Presentation Title

Social support and acculturation in pregnant women of Mexican descent

Start Date

November 2016

End Date

November 2016

Location

HUB 302-#109

Type of Presentation

Poster

Abstract

Acculturation is a bidirectional cultural adaptation process that is associated with health declines in Mexican Americans. This may be particularly detrimental for pregnant women, as acculturation in the prenatal period is associated with adverse mental health and birth outcomes. However, what social factors contribute to acculturation during pregnancy are not clear. Therefore this study proposes to understand what social factors contribute to acculturation pregnant women of Mexican descent. We analyzed existing data from on ongoing study about stress during pregnancy. Demographic information from pregnant Mexican American (n=91) women average age of 27 was collected from a clinic in North County San Diego. This included age, income, years in the US, education. To assess social positioning, Hollingshead Four Factor Index was calculated based on occupation and education. Women completed surveys that addressed social support via the Multidimensional Scale of Perceived Social Support (3 subscales: support from significant others, friends, family), stress via the Perceived Stress Scale (PSS) and acculturation via the Acculturation Rating Scale for Mexican Americans (ARMSA-II) which measured cultural orientation toward Mexican and Anglo culture independently. Multiple linear regressions found that when all variables were included in the model, social support from friends and age of mothers predicted both Mexican and Anglo orientation. Social support, rather than social position or perceived stress, may support biculturalism as it was independently associated with Mexican and Anglo orientation. More friend support is associated with more or less Anglo orientation. Pregnant Mexican-American women may benefit most from friendships in their community.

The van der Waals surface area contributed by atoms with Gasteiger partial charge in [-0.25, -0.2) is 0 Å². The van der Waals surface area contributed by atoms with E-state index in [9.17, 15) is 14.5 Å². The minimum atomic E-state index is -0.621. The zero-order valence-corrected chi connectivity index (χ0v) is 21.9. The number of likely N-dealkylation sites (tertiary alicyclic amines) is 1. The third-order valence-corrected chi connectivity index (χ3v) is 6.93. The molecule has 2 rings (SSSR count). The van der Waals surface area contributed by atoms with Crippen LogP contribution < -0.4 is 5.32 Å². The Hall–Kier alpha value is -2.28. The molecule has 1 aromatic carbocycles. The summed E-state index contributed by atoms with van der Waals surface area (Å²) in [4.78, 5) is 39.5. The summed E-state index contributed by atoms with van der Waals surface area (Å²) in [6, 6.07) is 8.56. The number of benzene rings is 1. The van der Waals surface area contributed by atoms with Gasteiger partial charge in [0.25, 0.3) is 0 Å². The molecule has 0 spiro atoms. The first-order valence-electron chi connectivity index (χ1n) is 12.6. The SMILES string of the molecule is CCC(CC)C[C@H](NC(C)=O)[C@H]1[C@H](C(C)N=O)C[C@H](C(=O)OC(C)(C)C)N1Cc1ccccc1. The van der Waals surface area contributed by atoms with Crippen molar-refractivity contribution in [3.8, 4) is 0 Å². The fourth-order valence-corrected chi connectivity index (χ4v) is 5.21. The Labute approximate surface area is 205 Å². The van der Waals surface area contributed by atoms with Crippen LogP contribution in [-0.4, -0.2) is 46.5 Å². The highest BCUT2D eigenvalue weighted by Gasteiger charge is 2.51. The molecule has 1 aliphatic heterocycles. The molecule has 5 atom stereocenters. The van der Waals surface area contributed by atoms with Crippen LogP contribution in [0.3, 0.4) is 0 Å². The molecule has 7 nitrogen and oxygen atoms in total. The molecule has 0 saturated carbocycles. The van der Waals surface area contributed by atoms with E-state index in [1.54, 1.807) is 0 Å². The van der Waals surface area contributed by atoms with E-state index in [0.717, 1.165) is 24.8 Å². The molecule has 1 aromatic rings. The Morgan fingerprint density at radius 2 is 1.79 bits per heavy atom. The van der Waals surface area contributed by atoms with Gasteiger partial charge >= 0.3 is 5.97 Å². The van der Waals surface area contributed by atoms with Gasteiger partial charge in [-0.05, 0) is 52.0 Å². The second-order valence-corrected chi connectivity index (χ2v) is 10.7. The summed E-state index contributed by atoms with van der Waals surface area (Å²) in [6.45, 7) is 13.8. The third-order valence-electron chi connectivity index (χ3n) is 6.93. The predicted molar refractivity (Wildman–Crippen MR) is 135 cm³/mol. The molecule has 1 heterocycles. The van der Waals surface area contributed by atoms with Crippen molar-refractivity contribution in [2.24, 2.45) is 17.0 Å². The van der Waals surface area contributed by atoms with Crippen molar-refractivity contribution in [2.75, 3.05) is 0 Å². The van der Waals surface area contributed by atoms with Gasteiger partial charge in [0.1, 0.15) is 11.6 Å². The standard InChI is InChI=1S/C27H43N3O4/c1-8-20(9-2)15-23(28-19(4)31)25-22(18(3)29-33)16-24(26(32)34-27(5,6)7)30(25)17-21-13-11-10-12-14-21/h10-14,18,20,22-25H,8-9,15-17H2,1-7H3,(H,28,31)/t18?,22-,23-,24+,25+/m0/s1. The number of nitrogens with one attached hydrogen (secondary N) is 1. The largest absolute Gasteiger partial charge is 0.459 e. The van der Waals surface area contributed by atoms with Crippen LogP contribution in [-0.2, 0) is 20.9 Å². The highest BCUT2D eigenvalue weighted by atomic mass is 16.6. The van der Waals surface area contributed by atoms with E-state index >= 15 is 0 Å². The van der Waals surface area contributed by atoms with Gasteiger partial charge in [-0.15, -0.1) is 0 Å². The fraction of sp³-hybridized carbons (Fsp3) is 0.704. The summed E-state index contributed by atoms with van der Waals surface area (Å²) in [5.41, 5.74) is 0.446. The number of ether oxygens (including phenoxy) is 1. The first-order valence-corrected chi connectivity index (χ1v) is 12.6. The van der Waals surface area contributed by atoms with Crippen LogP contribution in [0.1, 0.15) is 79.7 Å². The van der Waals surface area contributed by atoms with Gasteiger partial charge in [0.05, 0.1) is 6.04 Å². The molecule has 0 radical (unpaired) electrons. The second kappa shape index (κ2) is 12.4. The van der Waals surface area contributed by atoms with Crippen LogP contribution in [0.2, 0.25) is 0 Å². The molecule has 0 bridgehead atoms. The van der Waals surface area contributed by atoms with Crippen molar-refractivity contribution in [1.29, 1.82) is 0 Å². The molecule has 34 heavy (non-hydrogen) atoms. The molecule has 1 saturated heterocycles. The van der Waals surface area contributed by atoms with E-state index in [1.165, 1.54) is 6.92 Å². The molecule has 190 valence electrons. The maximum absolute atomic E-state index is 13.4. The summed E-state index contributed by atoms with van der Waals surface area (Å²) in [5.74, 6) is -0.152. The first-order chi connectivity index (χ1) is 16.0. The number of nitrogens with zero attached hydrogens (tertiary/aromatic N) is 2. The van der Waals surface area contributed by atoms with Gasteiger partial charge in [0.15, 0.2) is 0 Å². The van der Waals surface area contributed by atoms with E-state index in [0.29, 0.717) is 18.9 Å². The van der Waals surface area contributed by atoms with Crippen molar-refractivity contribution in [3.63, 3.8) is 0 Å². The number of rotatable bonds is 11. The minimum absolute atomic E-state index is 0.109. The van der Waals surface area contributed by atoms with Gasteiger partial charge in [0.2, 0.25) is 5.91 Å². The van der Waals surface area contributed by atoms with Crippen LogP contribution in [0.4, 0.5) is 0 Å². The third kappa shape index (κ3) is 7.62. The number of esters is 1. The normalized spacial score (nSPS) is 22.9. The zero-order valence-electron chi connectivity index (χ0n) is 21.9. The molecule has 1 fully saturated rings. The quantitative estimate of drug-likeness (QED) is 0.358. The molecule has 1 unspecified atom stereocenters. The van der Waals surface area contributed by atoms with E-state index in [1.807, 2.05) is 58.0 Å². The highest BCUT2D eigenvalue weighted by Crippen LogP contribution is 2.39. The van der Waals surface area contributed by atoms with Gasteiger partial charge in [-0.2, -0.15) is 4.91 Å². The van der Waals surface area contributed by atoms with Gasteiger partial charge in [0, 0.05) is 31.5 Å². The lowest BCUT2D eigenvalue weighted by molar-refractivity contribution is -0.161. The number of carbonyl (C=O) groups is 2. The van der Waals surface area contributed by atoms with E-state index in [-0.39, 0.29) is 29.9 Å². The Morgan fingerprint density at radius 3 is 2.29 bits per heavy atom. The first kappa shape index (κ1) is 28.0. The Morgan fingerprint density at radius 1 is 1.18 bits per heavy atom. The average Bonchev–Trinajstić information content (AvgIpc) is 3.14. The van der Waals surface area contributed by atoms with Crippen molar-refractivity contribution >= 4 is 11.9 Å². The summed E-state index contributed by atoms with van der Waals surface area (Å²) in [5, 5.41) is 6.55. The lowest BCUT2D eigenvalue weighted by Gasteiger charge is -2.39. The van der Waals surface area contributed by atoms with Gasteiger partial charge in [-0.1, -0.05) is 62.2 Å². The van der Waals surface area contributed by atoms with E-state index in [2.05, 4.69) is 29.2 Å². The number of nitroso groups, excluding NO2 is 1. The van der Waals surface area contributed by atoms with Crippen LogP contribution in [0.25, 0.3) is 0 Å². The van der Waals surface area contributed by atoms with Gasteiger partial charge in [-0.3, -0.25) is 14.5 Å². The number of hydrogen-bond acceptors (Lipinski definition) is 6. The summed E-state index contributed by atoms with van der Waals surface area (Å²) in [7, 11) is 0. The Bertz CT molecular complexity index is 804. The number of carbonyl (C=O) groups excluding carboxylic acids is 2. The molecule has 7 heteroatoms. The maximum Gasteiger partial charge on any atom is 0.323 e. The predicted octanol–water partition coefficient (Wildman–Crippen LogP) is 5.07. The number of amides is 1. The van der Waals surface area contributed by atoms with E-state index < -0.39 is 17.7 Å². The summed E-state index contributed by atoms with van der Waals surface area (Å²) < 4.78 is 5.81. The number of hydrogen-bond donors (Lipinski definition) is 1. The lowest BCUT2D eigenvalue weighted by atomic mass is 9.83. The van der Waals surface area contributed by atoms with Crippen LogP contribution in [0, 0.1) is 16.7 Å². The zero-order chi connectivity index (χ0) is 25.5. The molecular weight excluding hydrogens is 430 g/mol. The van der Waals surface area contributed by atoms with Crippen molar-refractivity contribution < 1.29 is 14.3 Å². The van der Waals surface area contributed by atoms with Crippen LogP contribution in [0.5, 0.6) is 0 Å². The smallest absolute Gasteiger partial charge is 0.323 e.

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Social support and acculturation in pregnant women of Mexican descent

HUB 302-#109

Acculturation is a bidirectional cultural adaptation process that is associated with health declines in Mexican Americans. This may be particularly detrimental for pregnant women, as acculturation in the prenatal period is associated with adverse mental health and birth outcomes. However, what social factors contribute to acculturation during pregnancy are not clear. Therefore this study proposes to understand what social factors contribute to acculturation pregnant women of Mexican descent. We analyzed existing data from on ongoing study about stress during pregnancy. Demographic information from pregnant Mexican American (n=91) women average age of 27 was collected from a clinic in North County San Diego. This included age, income, years in the US, education. To assess social positioning, Hollingshead Four Factor Index was calculated based on occupation and education. Women completed surveys that addressed social support via the Multidimensional Scale of Perceived Social Support (3 subscales: support from significant others, friends, family), stress via the Perceived Stress Scale (PSS) and acculturation via the Acculturation Rating Scale for Mexican Americans (ARMSA-II) which measured cultural orientation toward Mexican and Anglo culture independently. Multiple linear regressions found that when all variables were included in the model, social support from friends and age of mothers predicted both Mexican and Anglo orientation. Social support, rather than social position or perceived stress, may support biculturalism as it was independently associated with Mexican and Anglo orientation. More friend support is associated with more or less Anglo orientation. Pregnant Mexican-American women may benefit most from friendships in their community.